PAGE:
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Pages of History: Attempts to enter Smith R. end in defeat

From pages of the Del Norte Triplicate, September 1949.

After several unsuccessful passes, severe groundswells prevented entry of Joe Sierka’s newly purchased German-built surplus boat into the mouth of the Smith River.

Hundreds of people lined the banks of the Smith and rimmed the shoreline as a small tug maneuvered the 165-foot shell around the river’s mouth until after 4 p.m., when the boat was towed away toward Eureka to wait for the next high tide.

Sierka, owner and operator of Castle Rock Camp, plans to use the boat in connection with his tourist and sportsmen’s camp on the mouth of the Smith River.

Flyers stop off for night

More than 50 small airplanes carrying 140 Redwood Empire grand air tour flyers are scheduled to descend on Crescent City to be welcomed by local REA officers and members and Delightful Del Norte, Inc. representatives.

Among the flyers will be members of the aviation interim committee, one or two legislators, aeronautical magazine writers, an aviation editor of the Call-Bulletin, in addition to REA aviation unit heads, Mrs. Florence Workman, River Bar Lodge and REA officials.

Sunday morning, following a picnic with freshly caught barbequed salmon and an overnight stay in Del Norte County, the touring flyers will take off for Rhonerville airport near Fortuna and from there they are to continue on to their home fields.

Sewing machine demo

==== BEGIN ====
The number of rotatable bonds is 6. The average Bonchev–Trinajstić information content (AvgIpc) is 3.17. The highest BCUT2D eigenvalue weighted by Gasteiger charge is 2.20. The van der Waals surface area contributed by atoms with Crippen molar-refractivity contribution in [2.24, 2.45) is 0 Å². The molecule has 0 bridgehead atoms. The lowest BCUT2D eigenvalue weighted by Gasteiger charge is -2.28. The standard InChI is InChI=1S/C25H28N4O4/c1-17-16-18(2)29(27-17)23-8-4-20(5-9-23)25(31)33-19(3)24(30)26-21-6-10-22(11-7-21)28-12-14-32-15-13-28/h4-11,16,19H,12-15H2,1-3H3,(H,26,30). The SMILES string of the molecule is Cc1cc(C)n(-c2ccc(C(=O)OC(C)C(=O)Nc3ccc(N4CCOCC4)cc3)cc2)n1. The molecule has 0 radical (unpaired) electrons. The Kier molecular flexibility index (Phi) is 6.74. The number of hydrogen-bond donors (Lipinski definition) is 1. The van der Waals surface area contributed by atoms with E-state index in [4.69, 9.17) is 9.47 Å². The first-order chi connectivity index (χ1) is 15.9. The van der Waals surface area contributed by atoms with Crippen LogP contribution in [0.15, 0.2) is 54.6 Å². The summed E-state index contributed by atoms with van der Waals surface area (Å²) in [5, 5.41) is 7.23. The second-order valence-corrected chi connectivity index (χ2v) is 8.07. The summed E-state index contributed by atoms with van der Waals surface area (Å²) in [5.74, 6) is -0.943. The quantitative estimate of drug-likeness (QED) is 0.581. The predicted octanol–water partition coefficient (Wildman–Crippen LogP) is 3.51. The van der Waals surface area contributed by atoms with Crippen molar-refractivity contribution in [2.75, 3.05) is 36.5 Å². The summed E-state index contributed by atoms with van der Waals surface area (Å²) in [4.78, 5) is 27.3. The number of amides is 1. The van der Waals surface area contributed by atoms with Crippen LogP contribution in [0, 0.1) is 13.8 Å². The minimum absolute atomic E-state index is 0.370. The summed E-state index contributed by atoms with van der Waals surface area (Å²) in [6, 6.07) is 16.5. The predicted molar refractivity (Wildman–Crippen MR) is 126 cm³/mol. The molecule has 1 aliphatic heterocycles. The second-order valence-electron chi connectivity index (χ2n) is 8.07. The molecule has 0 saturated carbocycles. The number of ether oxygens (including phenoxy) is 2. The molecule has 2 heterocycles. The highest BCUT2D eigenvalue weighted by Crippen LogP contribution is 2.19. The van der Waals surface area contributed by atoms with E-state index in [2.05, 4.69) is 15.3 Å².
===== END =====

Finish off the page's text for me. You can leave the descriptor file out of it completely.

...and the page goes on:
Approximately 70 women attended the domestic sewing machine demonstration in Brookings. Miss Lorraine Martin, factory representative, gave the demonstrations and Vern Mendenhall was in charge of the affair, sponsored by Brookings Radio and Electric.

Drapes and slip covers were featured in the demonstrations of the new machines. A prize offered for the oldest machine shown was presented to Mrs. E. J. Ostrom, Smith River, who brought a machine built in 1871.

Another sewing machine of early vintage was displayed by Mrs. Watts who showed a machine model from 1877.

Newsboy saves for bike

First-grader Billy Bales, Triplicate newsboy, is a lad with a purpose. He sells Triplicates. Recently, as a result of his purposeful efforts, Billy purchased a brand new bike with $28 he had saved from his earnings as a newsboy.

Billy, now 6, is the son of Mr. and Mrs. Cecil Bales of Crescent City. He has been selling Triplicates every Friday since he was 4 and his mother says that he has averaged nearly $2 every week.

Now that schools are open, Billy attends Crescent Elk and when his classes are out at 2 o’clock on Fridays he dashes to the Triplicate for papers for his regular customers, who wait for him to appear to get his copies.

A bank at Billy’s G street home holds the money he earns each week. His fund since the bike was purchased a few weeks ago has built nearly that high again, his mother says.

Billy is a lad with a purpose!

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